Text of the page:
It is the Criminal Justice “System”

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I’ve been a prosecutor for 25 years and I’ve seen the good and the bad over the years. I have seen defendants change their behavior and become law-abiding citizens, and I have seen others keep making the same bad choices and end up in prison. But something that is important to remember is I am only one component in the Criminal Justice “System.” Look up the definition of the word system and you will find: “a set of connected things or parts forming a complex whole, in particular.” As a prosecutor, I have a role to play in this system, just like the law enforcement officer, the judge, the probation officer and the treatment provider.

Together we make up a system designed to hold offenders accountable.


We have all seen the acronym GIGO – Garbage In, Garbage Out. Without having a full understanding of a defendant’s background, the prosecutor, judge, probation officer, and treatment provider are working with their hands tied behind their backs. To be effective, the system requires information on who is using it, in this case, the defendant; and, that requires obtaining and sharing important information with each connected component.

During one of the consensus meetings held by the National Partnership on Alcohol Misuse and Crime, the attendees agreed on a number of necessary steps that must be implemented for the Criminal Justice System to work effectively.

Defendants Need to be Screened

It is important for justice officials to identify offenders with alcohol, drug and/or mental health issues. Where feasible, the following defendants should be screened for alcohol, drug and mental health issues prior to arraignment using generally accepted tools:

  • Defendants with past histories of alcohol, drug or mental health issues
  • Defendants arrested for felonies or violent misdemeanors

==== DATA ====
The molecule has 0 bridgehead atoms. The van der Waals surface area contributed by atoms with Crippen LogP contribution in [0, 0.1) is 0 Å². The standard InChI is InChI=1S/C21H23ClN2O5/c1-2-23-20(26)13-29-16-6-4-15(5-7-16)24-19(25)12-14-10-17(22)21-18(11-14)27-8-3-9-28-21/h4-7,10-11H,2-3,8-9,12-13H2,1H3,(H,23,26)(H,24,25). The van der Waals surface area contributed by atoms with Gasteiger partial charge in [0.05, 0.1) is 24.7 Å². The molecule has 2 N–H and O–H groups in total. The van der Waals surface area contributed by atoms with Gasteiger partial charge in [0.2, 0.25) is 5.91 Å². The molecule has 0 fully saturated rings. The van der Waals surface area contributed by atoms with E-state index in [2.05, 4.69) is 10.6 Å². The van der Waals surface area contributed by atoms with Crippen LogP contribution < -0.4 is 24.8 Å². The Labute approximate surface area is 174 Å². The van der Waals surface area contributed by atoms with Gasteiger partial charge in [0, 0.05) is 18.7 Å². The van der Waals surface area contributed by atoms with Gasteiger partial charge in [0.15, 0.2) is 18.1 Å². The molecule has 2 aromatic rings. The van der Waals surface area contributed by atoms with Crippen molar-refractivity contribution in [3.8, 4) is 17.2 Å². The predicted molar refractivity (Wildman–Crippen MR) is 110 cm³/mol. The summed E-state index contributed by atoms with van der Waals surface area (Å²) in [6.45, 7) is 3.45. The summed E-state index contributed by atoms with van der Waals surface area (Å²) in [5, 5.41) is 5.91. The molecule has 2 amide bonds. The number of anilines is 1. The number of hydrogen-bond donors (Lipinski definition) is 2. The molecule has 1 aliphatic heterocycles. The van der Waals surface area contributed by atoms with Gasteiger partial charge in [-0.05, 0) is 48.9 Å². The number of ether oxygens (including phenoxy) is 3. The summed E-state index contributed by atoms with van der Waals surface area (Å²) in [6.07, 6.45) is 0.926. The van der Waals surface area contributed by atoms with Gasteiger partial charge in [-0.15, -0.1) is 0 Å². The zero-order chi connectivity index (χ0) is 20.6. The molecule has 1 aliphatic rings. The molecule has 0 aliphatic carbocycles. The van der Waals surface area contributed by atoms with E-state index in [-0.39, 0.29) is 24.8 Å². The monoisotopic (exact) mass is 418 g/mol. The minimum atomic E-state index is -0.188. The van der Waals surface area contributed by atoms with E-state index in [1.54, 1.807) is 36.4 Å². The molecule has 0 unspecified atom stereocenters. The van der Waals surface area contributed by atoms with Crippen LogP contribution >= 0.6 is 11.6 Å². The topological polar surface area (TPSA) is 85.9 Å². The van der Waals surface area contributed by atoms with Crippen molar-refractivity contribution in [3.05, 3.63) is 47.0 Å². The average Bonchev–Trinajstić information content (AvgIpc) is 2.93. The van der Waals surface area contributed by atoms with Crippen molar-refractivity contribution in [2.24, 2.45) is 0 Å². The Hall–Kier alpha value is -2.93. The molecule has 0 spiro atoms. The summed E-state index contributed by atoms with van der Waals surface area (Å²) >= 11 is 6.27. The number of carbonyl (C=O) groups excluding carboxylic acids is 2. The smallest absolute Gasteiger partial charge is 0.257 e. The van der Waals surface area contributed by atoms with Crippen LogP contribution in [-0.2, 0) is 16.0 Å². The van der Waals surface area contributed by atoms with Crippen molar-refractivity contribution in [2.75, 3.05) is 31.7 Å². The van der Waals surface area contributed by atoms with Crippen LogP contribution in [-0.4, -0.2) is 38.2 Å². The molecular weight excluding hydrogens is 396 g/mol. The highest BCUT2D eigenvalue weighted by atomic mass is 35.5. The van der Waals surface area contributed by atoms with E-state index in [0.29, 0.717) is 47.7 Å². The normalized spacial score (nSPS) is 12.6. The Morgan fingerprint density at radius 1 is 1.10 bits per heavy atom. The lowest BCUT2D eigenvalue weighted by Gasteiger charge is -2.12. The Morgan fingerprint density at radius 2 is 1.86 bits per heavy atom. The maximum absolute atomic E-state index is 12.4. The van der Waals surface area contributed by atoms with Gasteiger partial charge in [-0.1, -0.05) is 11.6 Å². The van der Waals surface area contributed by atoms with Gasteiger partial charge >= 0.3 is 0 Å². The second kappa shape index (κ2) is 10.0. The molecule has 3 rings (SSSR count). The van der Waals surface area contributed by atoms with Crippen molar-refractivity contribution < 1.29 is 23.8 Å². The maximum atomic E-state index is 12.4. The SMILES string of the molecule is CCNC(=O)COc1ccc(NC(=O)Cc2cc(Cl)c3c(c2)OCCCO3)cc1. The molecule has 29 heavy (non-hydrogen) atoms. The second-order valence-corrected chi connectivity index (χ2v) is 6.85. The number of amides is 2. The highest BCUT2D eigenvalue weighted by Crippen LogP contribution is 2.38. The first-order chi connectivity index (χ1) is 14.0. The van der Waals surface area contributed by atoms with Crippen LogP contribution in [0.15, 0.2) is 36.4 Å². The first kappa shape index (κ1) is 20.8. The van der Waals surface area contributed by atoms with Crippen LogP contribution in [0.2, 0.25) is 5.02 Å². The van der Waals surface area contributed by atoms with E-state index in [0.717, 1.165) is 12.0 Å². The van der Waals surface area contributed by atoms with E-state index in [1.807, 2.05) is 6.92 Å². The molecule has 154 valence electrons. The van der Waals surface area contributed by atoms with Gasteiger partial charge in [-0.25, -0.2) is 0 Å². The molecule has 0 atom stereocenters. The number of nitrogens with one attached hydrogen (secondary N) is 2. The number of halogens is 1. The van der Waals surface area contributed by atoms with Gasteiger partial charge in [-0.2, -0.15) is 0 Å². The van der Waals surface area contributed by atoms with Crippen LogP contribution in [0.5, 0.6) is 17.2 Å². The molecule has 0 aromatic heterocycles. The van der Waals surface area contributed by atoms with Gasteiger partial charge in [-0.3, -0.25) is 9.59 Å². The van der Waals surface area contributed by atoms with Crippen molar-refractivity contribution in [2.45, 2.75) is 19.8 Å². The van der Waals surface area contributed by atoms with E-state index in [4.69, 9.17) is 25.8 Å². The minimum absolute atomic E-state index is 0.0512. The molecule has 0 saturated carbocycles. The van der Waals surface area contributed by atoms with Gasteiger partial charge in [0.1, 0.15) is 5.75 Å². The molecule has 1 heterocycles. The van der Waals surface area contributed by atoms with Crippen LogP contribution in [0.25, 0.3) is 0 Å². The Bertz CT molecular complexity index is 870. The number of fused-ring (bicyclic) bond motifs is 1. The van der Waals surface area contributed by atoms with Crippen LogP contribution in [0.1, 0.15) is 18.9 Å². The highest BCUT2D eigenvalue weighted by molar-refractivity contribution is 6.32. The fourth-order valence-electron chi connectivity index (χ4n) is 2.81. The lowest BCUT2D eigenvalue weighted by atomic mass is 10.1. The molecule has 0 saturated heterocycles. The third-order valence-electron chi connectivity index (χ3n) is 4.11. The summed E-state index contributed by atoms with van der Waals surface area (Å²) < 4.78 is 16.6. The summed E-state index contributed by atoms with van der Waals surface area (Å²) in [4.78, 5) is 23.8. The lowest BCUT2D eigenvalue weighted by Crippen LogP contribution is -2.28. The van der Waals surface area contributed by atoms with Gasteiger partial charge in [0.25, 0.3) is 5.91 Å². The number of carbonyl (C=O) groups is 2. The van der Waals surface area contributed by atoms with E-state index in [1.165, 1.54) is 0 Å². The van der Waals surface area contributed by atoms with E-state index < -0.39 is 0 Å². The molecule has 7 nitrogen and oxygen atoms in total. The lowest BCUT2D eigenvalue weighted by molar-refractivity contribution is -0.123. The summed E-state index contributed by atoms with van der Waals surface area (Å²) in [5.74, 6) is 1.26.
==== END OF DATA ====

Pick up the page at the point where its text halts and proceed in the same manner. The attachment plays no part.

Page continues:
• Defendants under the influence of alcohol and/or other drugs at the time of the alleged offense

Offenders who screen positive for alcohol, drug or mental health issues should be formally assessed for both clinical needs and criminogenic risk factors prior to sentencing.

  • Clinical needs include alcohol and other drug use, abuse and dependence, mental health problems, and functional impairments (like inability to maintain employment or relationships).
  • Criminogenic risk factors include risk of dangerousness, risk of re-offending, risk of violating conditions of supervision, and risk for failure in standard treatment interventions.

Use the Right Tools to Screen and Assess the Person

Tools for conducting risk and clinical needs assessments that have been validated for the general population should be validated for specific offender populations as well.

Reliable and culturally unbiased tools for conducting risk and clinical needs assessments of offenders should be validated for the offender population, made readily available in the public domain, utilized, evaluated and continuously improved.

Screening and assessment tools should be administered according to generally accepted practices.

Communicate that Information to the Rest of the System

Recommendations based on risk and clinical needs assessments should be communicated to the sentencing judge, prosecutor, defense counsel, defendant, probation officer and prior to sentencing.

Courts should consider recommendations based on risk and clinical needs assessments when sentencing offenders.

You can read the full consensus statement here.

Responding Effectively

By obtaining a complete assessment of the person’s clinical needs and criminogenic risk factors the judge will have the knowledge on how to sentence him or her. Is prison appropriate for this defendant? What about jail or probation for that person? Perhaps the defendant should also receive intensive treatment for an addiction. It is determining the person’s needs and risk factors that can inform a judge and the other components of the system that will allow all of us to respond appropriately and effectively.